The Endangered Beach Jacquemontia

A view of the white-pink beach jacquemontia.

Jacquemontia reclinata is a member of the morning glory family (Convolvulaccae) that is restricted to the southeastern coast of Florida. The primary habitats for this species are beach coastal strand and maritime hammock.

Jacquemontia is a perennial vine that has a main stem with numerous laterals spreading out from a stout rootstock. Flowers are white to light pink and the sepals are persistent. The fruit is a light brown. The plant requires open areas like those found behind stable sand dunes. They are a species of vine, and one plant can have several green shoots (called laterals) that spread out from the plant’s main stem.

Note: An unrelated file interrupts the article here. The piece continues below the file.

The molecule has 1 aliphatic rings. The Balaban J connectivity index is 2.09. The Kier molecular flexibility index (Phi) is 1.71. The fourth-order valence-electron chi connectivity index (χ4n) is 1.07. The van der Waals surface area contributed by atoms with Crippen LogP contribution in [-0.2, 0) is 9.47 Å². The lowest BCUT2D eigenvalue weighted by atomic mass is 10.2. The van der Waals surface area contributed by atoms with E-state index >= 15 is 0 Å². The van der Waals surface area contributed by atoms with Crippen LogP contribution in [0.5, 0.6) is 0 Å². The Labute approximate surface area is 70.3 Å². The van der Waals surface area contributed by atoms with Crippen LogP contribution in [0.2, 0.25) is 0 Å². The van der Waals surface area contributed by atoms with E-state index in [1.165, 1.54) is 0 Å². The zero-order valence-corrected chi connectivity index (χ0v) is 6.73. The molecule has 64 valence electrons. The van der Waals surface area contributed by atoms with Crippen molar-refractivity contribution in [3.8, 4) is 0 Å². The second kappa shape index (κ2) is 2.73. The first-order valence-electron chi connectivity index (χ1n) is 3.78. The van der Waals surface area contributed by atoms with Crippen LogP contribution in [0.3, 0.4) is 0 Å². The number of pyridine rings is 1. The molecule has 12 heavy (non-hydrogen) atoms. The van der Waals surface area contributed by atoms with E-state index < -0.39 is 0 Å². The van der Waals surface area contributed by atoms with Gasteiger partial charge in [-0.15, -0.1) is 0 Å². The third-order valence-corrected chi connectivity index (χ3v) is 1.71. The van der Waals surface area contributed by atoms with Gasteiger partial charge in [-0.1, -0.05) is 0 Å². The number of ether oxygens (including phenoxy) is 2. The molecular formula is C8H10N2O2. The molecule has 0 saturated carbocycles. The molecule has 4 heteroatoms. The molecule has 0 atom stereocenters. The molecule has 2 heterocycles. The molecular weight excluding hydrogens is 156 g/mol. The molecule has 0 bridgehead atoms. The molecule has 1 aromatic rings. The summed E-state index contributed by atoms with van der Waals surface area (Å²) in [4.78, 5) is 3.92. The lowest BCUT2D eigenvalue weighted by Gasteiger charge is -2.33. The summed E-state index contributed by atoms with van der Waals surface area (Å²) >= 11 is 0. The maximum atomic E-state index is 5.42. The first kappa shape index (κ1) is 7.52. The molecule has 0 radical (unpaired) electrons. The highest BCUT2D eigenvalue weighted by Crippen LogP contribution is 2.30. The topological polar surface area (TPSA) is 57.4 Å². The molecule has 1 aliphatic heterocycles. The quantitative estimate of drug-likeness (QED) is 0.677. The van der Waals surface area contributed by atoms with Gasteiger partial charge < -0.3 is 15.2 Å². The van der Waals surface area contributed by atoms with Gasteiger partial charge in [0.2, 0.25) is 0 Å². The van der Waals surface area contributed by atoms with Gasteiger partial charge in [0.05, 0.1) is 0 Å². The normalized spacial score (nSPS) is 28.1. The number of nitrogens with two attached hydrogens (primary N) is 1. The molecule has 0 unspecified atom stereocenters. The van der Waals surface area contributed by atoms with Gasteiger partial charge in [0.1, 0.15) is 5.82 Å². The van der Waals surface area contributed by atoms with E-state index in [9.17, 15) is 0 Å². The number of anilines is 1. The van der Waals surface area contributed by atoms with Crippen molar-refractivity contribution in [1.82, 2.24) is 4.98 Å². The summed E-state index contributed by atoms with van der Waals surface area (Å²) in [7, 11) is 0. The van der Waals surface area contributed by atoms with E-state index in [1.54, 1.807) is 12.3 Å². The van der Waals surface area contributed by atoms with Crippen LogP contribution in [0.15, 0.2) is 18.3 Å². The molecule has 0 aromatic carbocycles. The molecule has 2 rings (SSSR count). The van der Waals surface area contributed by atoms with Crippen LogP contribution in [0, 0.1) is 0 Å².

For most of the year, Beach Jacquemontia looks fairly unremarkable. However, between the months of November and May, the vine’s beautiful white-pink flowers begin to bloom.

Beach Jacquemontia is a perennial plant, which means that each year, the plant’s flowers bloom only for a short period of time. However, Beach Jacquemontia survives to bloom again the next year – annual plants usually bloom for longer, but survive for only one year before dying.

Beach Jacquemontia is the rarest plant found at the park. It is federally listed as endangered, as a large portion of its barrier island habitat has been developed. No more than 1,000 individual plants of the species remain today. These plants represent both the beauty and fragility of nature, and our own role in determining the future of the Real Florida™.